Brian’s first reaction was “My God, look how young we were!”
My reaction went more like “Holy shit, look how fat I was!” I’m not sure what I’m doing in the photo. Maybe I was hungry and mistook Brian’s haircut as a small, edible animal.
That convention happened two years after I made my epic escape from retail hell. In three years as a manager of an electronics store, I gained over eighty pounds. The bad habits had set in by the end of that time, and I gained another twenty or so pounds between that job and John’s photo.
This is me now:
I can afford contacts now and I’ve earned some gray hair, but I’ve cut a lot of that weight. I have more to go, but I feel better and, despite what I think when I look in the mirror, I know I look better.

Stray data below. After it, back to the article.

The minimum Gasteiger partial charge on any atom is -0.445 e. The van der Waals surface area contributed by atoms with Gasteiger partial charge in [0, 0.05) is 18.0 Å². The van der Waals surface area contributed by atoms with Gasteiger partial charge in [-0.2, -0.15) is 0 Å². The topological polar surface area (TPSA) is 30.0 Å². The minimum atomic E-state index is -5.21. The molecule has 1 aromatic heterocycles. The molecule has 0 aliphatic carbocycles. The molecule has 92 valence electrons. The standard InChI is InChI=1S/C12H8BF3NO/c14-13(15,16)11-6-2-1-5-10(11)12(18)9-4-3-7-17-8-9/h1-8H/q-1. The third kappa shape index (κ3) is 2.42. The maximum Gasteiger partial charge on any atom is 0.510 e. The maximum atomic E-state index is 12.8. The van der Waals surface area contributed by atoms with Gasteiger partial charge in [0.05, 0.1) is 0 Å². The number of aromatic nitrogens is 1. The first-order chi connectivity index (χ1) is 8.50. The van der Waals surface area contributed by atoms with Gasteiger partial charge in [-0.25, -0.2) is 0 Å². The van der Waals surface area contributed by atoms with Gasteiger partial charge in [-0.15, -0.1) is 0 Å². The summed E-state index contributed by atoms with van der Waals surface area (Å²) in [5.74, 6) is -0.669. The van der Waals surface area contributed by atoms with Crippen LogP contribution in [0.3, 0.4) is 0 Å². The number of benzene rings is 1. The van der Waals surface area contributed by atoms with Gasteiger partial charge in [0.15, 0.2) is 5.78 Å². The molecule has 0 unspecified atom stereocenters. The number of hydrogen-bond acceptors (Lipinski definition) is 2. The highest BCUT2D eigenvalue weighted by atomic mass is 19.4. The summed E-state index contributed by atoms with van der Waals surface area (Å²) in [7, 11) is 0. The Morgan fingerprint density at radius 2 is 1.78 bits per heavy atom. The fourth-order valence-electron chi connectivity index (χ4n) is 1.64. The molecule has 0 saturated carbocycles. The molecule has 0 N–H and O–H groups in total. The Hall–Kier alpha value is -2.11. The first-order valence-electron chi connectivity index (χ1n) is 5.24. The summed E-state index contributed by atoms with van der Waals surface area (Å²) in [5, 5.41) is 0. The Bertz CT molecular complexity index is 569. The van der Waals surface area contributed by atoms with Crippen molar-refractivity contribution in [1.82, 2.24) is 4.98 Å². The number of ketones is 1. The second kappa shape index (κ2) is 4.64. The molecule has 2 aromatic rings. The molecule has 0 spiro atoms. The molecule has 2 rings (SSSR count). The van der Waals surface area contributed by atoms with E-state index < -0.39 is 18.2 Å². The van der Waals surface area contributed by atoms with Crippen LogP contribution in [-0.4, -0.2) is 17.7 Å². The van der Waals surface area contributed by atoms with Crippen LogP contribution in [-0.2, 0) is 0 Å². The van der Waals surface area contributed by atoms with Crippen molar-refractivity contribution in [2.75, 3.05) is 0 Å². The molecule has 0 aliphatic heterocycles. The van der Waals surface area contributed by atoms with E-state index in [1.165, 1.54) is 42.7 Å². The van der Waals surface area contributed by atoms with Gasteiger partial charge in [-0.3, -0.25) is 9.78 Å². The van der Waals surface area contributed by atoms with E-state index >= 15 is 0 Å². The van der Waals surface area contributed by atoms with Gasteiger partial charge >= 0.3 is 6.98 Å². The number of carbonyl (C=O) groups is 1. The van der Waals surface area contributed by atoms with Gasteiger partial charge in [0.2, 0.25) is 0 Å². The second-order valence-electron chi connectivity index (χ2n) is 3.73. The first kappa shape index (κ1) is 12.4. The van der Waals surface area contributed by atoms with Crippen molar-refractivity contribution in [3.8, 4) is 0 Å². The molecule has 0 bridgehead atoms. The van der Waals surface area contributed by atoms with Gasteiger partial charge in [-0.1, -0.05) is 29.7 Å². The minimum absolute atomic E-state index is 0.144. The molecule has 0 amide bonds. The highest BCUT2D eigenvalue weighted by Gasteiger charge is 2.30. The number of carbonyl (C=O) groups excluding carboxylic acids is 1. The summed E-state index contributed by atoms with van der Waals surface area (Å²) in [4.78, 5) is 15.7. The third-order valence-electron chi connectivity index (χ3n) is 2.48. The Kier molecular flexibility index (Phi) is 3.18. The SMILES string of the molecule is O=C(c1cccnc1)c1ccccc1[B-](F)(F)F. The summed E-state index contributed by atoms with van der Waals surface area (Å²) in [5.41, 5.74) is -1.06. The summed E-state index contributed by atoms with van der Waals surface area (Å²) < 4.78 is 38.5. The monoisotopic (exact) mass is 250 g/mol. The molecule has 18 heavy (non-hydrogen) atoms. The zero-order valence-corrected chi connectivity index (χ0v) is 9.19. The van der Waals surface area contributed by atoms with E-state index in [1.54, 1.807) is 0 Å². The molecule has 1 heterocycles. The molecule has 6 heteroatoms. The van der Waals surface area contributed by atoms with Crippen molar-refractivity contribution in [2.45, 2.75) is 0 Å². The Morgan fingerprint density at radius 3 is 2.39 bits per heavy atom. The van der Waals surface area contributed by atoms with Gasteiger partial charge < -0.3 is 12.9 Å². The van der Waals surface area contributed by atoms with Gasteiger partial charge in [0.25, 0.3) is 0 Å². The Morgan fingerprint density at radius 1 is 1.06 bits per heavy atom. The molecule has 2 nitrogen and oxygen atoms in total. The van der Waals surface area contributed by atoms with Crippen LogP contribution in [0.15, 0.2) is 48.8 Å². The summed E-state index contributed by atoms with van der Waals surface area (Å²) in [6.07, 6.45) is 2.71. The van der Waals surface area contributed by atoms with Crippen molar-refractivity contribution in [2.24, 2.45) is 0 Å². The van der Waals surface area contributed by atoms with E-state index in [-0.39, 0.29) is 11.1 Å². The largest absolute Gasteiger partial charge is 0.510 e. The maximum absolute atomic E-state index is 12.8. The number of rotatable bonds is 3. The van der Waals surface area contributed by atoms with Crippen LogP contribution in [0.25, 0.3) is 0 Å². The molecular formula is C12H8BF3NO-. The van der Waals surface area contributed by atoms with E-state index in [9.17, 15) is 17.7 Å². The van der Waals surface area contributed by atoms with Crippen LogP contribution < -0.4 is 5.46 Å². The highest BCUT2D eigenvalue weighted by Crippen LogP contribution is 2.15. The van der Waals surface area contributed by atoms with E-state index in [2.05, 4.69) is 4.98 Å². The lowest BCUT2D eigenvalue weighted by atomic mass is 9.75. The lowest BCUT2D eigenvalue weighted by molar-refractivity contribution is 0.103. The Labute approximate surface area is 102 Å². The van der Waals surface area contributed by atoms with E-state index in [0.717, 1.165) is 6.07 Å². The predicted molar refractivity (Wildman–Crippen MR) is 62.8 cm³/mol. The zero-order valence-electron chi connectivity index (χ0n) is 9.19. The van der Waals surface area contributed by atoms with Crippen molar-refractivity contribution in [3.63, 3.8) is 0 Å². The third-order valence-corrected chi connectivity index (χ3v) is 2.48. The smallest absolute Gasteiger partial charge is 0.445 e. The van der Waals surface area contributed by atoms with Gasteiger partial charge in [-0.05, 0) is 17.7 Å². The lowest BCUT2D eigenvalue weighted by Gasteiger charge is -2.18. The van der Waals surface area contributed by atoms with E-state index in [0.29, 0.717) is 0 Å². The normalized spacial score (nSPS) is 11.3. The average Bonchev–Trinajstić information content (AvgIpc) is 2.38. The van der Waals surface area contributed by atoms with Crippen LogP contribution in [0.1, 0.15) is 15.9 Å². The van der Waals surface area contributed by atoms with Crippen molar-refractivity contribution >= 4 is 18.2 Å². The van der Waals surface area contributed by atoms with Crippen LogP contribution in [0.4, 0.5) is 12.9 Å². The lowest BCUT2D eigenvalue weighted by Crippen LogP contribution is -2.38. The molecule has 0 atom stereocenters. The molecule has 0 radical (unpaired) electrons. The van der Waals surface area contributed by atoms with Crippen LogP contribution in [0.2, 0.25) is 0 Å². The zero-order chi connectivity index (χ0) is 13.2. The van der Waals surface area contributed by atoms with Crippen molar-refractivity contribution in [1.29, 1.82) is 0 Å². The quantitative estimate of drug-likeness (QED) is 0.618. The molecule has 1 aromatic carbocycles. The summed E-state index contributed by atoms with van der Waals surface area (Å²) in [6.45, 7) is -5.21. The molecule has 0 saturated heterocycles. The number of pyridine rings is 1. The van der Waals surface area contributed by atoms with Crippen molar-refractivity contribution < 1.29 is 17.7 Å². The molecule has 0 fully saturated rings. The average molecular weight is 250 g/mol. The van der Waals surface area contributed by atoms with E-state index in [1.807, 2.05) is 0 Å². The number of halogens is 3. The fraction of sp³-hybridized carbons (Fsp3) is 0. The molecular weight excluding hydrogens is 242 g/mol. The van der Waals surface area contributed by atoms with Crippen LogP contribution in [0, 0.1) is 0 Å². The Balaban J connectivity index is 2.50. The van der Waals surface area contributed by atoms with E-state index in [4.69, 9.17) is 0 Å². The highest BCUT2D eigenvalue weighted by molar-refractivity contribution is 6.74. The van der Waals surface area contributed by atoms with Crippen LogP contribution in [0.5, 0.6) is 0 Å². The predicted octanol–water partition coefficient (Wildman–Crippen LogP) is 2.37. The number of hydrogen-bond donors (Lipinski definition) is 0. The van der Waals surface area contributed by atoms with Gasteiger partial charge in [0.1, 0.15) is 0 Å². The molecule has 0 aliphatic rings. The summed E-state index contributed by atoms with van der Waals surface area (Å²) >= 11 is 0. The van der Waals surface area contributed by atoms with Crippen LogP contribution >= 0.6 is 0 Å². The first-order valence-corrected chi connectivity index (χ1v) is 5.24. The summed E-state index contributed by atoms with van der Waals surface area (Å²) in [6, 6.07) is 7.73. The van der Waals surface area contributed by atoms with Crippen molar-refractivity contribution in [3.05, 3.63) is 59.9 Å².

See, the whole age thing has never bothered me. While it blows me away that many of my favorite albums are older than the students in the school district I work for, I just don’t feel that old. And would the old Mike have the guts to step out onto a karate mat and bust his ass? Would he have been able to do the things I’m doing now?
I’d like to think so, but I couldn’t afford it then, either. I also might have thought I was too old or out of shape, both of which are ridiculous.
No, I look back instead at the things I haven’t done, or different choices I may have made. Instead of lamenting time lost, I just look at it as I still have time to correct those mistakes. None of it is an easy path, but the end results wouldn’t be worthwhile if they were easy to accomplish.
Think about that. What good is a black belt if someone is going to tie one around your waist just for showing up for class? How good is that novel going to be if you just hammer on the keyboard for a while and call it done? If you suck down pizza and ice cream for three meals a day, where does that get you?
The path of least resistance isn’t always the best path, and it’s never too late to change course.